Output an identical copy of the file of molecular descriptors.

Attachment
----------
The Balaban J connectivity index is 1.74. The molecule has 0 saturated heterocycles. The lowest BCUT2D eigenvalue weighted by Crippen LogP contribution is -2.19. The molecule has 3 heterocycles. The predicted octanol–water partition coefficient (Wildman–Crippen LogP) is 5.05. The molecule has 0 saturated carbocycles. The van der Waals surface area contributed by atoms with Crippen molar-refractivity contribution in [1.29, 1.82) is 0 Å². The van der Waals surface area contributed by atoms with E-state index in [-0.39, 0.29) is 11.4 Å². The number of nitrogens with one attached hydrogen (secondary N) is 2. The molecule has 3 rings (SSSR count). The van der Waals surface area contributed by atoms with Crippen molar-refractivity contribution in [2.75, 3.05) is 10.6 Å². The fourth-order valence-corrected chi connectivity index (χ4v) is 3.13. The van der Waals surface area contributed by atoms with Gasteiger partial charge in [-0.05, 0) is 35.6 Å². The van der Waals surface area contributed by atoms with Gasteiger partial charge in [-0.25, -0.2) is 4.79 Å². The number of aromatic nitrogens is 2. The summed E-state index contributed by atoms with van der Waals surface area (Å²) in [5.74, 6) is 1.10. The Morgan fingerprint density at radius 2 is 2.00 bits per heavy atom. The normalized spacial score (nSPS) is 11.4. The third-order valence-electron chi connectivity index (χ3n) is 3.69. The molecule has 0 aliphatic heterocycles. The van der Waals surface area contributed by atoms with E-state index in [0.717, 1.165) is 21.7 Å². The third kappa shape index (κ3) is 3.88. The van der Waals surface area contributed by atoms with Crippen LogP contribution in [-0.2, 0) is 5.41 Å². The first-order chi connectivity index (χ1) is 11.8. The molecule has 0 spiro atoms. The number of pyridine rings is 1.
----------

The Balaban J connectivity index is 1.74. The molecule has 0 saturated heterocycles. The lowest BCUT2D eigenvalue weighted by Crippen LogP contribution is -2.19. The molecule has 3 heterocycles. The predicted octanol–water partition coefficient (Wildman–Crippen LogP) is 5.05. The molecule has 0 saturated carbocycles. The van der Waals surface area contributed by atoms with Crippen molar-refractivity contribution in [1.29, 1.82) is 0 Å². The van der Waals surface area contributed by atoms with E-state index in [-0.39, 0.29) is 11.4 Å². The number of nitrogens with one attached hydrogen (secondary N) is 2. The molecule has 3 rings (SSSR count). The van der Waals surface area contributed by atoms with Crippen molar-refractivity contribution in [2.75, 3.05) is 10.6 Å². The fourth-order valence-corrected chi connectivity index (χ4v) is 3.13. The van der Waals surface area contributed by atoms with Gasteiger partial charge in [-0.05, 0) is 35.6 Å². The van der Waals surface area contributed by atoms with Gasteiger partial charge in [-0.25, -0.2) is 4.79 Å². The number of aromatic nitrogens is 2. The summed E-state index contributed by atoms with van der Waals surface area (Å²) in [5.74, 6) is 1.10. The Morgan fingerprint density at radius 2 is 2.00 bits per heavy atom. The normalized spacial score (nSPS) is 11.4. The third-order valence-electron chi connectivity index (χ3n) is 3.69. The molecule has 0 aliphatic heterocycles. The van der Waals surface area contributed by atoms with E-state index in [0.717, 1.165) is 21.7 Å². The third kappa shape index (κ3) is 3.88. The van der Waals surface area contributed by atoms with Crippen LogP contribution in [-0.2, 0) is 5.41 Å². The first-order chi connectivity index (χ1) is 11.8. The molecule has 0 spiro atoms. The number of pyridine rings is 1.